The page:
According to a report from the Department of Housing and Urban Development, homelessness increased in the U.S. between 2016 and 2017 — the first time in seven years. Not only that, but homelessness rose by 3.6 percent in New York state within the past year. Though alarming, it is easy to brush statistics aside — numbers are impersonal and are often hard to relate to.
But the increase in the homeless population in Ithaca and the surrounding area is quite visible. Ithaca Rescue Mission filled all its beds this past summer, students take part-time jobs during the school year, and the price of living in Ithaca keeps on increasing as the years go by — it’s becoming harder and harder to survive and thrive in the area. Thus, new incarnations of “The Jungle” — the community of homeless individuals living in wooded areas around Ithaca — keep popping up, despite efforts to eradicate the problem.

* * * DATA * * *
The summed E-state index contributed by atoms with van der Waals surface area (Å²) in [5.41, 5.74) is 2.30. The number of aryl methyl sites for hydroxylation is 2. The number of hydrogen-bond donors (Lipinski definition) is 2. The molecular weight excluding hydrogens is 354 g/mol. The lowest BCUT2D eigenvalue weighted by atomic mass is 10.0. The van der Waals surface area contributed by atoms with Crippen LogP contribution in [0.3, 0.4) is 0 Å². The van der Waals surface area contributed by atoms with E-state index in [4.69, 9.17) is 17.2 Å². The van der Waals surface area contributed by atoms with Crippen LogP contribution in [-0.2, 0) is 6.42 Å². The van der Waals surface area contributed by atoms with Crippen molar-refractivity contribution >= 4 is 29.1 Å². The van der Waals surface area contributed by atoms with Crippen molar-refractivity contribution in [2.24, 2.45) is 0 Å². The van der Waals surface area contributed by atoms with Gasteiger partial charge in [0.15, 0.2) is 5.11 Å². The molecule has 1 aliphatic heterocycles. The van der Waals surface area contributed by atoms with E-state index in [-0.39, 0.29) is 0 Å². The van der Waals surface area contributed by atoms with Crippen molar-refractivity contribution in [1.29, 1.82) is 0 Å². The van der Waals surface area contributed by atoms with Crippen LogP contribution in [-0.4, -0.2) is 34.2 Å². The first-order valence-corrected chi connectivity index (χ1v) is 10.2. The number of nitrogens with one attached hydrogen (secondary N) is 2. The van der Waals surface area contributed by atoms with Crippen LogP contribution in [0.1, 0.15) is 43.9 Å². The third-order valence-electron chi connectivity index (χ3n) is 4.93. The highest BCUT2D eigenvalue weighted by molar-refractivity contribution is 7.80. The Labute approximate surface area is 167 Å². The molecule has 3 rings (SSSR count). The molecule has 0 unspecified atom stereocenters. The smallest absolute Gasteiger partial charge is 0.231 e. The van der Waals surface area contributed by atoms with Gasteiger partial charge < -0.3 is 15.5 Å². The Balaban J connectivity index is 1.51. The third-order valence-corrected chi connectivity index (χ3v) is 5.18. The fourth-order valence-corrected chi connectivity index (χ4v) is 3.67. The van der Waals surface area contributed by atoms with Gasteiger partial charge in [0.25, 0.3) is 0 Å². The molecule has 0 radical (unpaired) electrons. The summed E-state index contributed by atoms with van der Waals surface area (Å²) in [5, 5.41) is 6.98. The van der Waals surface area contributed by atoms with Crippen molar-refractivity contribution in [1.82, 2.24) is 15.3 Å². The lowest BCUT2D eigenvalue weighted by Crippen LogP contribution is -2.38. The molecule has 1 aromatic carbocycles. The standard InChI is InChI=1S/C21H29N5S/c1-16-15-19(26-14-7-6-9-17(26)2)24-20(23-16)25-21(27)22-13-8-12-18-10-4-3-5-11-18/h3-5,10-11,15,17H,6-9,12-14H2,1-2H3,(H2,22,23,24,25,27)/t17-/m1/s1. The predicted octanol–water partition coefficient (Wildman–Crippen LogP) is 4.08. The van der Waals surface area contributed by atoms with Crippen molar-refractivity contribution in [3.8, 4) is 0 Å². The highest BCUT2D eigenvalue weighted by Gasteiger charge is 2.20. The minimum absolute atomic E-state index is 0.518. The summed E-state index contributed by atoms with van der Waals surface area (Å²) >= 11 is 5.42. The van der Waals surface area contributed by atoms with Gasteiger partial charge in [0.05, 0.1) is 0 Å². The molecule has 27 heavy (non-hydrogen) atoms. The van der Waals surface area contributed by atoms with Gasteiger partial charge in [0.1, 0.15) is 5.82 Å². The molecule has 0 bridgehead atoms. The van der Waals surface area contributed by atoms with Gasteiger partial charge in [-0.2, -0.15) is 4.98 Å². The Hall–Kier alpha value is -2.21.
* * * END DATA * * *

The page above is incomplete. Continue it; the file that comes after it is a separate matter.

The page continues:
The homelessness crisis in Ithaca is an issue of both affordable living and affordable housing. If someone isn’t a student or living with a comfortable salary, then it becomes seemingly impossible to live in the area. Market Watch ranked Ithaca as the eighth most expensive place in the country in which to raise a family. The odds are simply stacked against people trying to find housing.
Most students at Ithaca College are coming from a place of privilege. Not every student at the college comes from a wealthy background. But it is not cheap to come to the college — most students have at least some level of financial stability. With that privilege, students at the college can try and make a difference.
It may seem daunting to try and solve a national problem, but it’s much simpler than that. College students can spend a fraction of their free time volunteering at soup kitchens or with organizations that aim to build affordable housing, like Second Wind Cottages or Habitat for Humanity. Students can donate a little bit of money — even their spare change — to fundraisers that are trying to help shelters, food pantries and other organizations in the area.
Homelessness is a systemic problem, yes, but that does not mean that it is impossible to make a difference in a single person’s life. Helping ease the homelessness crisis does not require a Herculean effort from a single person; rather, it can be ameliorated by the compassion and efforts of students.